We have known for some time that animals such as chimpanzees, bonobos, and gorillas can be taught to communicate through using signs such as those of American Sign Language or using lexigrams on computer keyboards. We also are becoming increasingly aware that dogs have the cognitive ability to understand human gestures such as pointing, and that dogs are keen observers of the body movements of humans. However, with dogs, this communication has often been a one-way street: We point, they respond, but we do not usually respond to their gestures. In her book, Dogs Can Sign, Too, Sean Senechal offers a step-by-step method of teaching both humans and dogs a way of communicating with one another through gestures (Senechal, Sean, 2009, Dogs Can Sign, Too: A Breakthrough Method for Teaching Your Dog to Communicate to You, Celestial Arts, Berkeley CA).
I first learned of Sean Senechal’s work from a story by Anne Fawcett in the May 27, 2011 Sydney Morning Herald, which talked about the progress we are making in communicating with animals. The story talked about my work with decoding prairie dog language, and also talked about the work that Sean Senechal was doing in devising a language that dogs can use to communicate with their people.
I was intrigued, and visited Sean at her California ranch to see her work for myself. She showed me how her horse could use the sign language to request different kinds of foods, and also how her dogs could use the language to indicate what kind of food they wanted, where things hurt on their body, and their wanting to go outside to play. I ordered her book from Amazon, and found the book to be both informative and fun to read.
There are ten chapters in this paperback book. The first chapter offers a brief statement of why dogs are a good candidate for learning a sign language that they can use to communicate with their humans. Consider, for example, all of the signs, gestures, and procedures that guide dogs have to learn in order to perform their duties for people who cannot see or cannot hear. The second chapter presents an overview of the K9Sign Language that Senechal has devised for communication, using gestures and body postures that are easy and natural for dogs. This language is rule-based with standardized moves: If a dog want to communicate “Potty,” the dog moves its hind legs out to a wide stance, while if a dog wants to communicate its desire for “Chicken” as a food item, the dog lifts its left paw up high and then lowers it down. The third chapter discusses how dog learn and some of the elements of learning theory, as an introduction to those who are not familiar with the basics, and as a reminder for those who know how other animals learn. Chapters 4 through 6 give some practical tips on what people should expect when they start to teach this language to their dogs, and how people can avoid the pitfalls and frustrations that are likely to befall them along the way. Chapter 7 gives specific information on how to teach human signs to dogs, and Chapters 8 and 9 talk about how to use and interpret the signs that dogs naturally have through their body language. Chapter 10 briefly sets out Senechal’s vision that eventually such signs can be used to communicate not only with dogs but with other animals as well, such as horses, as a way of strengthening the human-animal bond.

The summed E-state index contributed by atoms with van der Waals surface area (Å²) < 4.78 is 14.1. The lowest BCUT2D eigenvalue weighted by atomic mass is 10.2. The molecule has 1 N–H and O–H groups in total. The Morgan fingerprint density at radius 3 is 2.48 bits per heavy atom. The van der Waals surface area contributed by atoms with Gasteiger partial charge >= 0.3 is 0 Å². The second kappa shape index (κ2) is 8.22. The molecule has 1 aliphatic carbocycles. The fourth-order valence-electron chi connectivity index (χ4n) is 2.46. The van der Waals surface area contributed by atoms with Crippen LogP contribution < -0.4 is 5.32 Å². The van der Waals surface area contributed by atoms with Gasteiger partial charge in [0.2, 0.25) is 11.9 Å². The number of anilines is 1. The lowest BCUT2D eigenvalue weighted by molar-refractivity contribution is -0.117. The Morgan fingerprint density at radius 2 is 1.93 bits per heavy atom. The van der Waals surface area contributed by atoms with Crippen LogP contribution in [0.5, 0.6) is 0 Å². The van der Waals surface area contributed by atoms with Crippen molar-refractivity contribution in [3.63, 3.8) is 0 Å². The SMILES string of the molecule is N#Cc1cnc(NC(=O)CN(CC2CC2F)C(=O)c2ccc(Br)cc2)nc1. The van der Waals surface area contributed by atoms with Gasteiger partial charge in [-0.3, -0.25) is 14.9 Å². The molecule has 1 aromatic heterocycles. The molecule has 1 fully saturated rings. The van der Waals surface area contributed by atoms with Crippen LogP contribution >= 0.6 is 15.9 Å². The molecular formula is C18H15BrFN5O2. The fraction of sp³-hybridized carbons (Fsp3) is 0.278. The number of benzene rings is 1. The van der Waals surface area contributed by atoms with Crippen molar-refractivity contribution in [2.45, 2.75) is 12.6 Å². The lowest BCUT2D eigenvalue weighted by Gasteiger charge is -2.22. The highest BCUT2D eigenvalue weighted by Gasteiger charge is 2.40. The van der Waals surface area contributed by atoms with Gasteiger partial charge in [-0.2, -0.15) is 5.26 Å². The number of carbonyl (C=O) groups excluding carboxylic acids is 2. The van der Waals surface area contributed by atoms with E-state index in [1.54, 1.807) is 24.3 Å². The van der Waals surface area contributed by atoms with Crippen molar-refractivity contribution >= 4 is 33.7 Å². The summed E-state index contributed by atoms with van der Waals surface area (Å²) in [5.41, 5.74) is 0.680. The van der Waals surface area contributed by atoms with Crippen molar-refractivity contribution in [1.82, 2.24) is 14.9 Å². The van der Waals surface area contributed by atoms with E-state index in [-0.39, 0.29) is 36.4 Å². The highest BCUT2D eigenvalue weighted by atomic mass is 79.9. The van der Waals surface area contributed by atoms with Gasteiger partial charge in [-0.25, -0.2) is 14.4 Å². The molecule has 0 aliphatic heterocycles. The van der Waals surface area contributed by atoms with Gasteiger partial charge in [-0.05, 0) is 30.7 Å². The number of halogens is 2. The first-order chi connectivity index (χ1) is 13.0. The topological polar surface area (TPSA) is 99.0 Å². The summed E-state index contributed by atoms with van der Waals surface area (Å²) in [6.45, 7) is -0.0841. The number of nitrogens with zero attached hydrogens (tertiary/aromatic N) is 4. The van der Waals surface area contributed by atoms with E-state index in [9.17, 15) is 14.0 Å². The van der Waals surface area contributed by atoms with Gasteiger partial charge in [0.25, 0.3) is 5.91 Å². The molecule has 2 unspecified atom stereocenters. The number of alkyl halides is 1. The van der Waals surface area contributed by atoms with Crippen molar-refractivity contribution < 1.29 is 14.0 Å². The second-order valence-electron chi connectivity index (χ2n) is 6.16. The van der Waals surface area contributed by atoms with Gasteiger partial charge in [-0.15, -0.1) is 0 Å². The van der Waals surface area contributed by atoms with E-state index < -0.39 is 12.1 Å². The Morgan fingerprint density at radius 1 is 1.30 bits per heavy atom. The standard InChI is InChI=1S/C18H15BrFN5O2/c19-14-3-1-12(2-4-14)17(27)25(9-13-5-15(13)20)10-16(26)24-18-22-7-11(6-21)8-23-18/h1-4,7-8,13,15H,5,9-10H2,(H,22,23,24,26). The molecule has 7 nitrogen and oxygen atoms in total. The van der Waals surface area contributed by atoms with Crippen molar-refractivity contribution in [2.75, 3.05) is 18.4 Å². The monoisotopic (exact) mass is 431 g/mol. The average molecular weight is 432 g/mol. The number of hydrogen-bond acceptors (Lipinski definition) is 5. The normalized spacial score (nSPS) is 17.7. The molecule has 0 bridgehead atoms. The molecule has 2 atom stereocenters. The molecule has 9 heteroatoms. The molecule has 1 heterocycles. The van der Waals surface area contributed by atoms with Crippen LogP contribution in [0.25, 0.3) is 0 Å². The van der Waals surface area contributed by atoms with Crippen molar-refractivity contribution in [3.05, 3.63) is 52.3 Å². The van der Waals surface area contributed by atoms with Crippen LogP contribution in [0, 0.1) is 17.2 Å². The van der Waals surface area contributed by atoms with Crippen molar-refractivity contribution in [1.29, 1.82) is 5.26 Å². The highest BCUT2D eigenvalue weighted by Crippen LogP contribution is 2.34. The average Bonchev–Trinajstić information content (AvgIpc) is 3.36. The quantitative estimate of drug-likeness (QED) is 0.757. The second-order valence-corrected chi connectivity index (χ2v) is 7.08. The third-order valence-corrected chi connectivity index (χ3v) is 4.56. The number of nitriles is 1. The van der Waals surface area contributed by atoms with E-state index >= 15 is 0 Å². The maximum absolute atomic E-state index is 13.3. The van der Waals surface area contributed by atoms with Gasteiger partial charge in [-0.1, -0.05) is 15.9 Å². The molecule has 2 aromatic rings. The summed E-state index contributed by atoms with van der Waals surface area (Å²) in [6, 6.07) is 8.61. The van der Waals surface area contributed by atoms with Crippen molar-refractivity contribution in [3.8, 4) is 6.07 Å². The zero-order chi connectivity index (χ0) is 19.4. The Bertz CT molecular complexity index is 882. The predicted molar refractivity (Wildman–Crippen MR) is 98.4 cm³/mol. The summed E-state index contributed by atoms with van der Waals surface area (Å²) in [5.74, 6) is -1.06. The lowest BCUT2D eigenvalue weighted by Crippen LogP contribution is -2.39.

Throughout the book, Senechal provides photographs of the hand, arm, and face gestures that she uses with her dog Chal, and also provides extensive photographic documentation of the signs that Chal uses to communicate with Senechal. This makes it easy for a person learning K9Sign Language to learn the signs and also to learn what kinds of responses should be taught to a dog. Senechal also goes into extensive detail about the different signs, so that in addition to the visual aspect of the photographs, there is ample explanation of how to learn and teach this language.
In our attempts to communicate with other animals, Senechal’s book is a step in a good direction. Although there is increasing evidence that many animal species have sophisticated methods of communicating and language, decoding those communication methods is difficult and time-consuming. On the other hand, teaching animals a basic language that they can use to communicate with humans offers a path to increasing the well-being of both the animals and the people who otherwise have to guess what it might be that their animals want. This book is a “Must Read” for those who seriously want to communicate with their dogs.